Recently I was at a 10,000 mile celebration for a friend and everyone around the room said where their total mileage was expected to end up. Everyone but myself and one other woman was 5,000 miles or more, with many hovering around 9,000 miles. I constantly have to remind myself that I’m not doing too bad for a recreational cyclist with three kids still at home, a full-time job, a Girl Scout troop to lead, and serving on the board for the local bike club. My 3,000 miles seems paltry and there’s always something more I wish I could be doing.
Or as my friend says about my thoughts: “How can I be more awesome than I already am.”
(which is a really good point)
So for 2014, I’m setting no mileage goal. No event schedule. The only thing I’d like to do more of is ride my bike for fun. As if I ever ride my bike for any other reason.
Start bike commuting again once Daylight Savings Time comes back. Twice a week minimum.
Try bike touring. Maybe pack up for an overnight camping somewhere, just to get a taste. Plan a bike trip with my mom. Currently looking at Erie Canal or GAP/C&O.
Try some new cycling events or revisit the ones I skipped this year.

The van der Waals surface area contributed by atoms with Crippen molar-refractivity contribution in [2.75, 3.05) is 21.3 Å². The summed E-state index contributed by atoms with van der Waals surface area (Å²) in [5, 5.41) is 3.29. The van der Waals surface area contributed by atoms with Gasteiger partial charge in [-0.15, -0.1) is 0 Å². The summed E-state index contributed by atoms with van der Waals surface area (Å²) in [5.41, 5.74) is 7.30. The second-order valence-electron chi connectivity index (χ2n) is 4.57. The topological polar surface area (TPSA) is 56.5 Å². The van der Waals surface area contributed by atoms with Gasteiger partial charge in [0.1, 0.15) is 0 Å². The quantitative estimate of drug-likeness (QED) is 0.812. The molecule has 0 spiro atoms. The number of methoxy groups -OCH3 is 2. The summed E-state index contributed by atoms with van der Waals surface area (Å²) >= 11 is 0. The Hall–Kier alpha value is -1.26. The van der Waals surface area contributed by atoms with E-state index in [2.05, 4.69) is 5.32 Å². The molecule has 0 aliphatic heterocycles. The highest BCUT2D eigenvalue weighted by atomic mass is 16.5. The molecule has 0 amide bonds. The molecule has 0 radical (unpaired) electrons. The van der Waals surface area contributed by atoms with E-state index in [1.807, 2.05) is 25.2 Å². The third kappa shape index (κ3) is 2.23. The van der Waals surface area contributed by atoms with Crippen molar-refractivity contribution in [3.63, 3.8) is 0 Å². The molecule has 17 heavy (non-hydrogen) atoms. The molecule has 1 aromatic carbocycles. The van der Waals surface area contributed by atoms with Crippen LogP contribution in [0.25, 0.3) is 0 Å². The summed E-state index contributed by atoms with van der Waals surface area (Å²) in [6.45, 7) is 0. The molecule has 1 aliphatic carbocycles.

Ride with my kids more. Teach my middle child how to mountain bike. Take my oldest child on longer road rides. Find ways to make riding more enjoyable for my youngest child.
Wishing everyone a happy, healthy, peaceful and prosperous 2014! See you on the road!
Yesterday was unseasonably warm (50* F) and brilliantly sunny so Ken and I decided to go have lunch in New Hope at what appeared to be a sandwich shop we walk by every time we go have lunch across the river in Lambertville. The sign outside the door advertised “really really good hoagies” – and who am I to turn up my nose at a really really good hoagie?
Temps were at freezing when we left but quickly climbed and we found ourselves shedding a layer only 8 miles in. As we chatted about the new route we were taking, I noticed Ken was riding his commuter bike. It’s a Giant OCR2 from a few years ago that he’s outfitted with a rack and fenders. Today the rack sported a trunk bag, which was incredibly handy for stashing tools, extra layers, and nutrition.
This is unarguably his favorite bike. He takes it everywhere – daily commuting, week-long cycling vacations, weekend outings around with friends. The tires are wide enough for almost any terrain you throw at it (except maybe technical off-road trails). The triple crankset makes every hill as easy as possible. It’s light and nimble but stable. Given he rides almost 12,000 miles a year, it’s easy to see why. This is as close to a do-it-all bike as one can get. He’s got three bikes and this is the one I see most.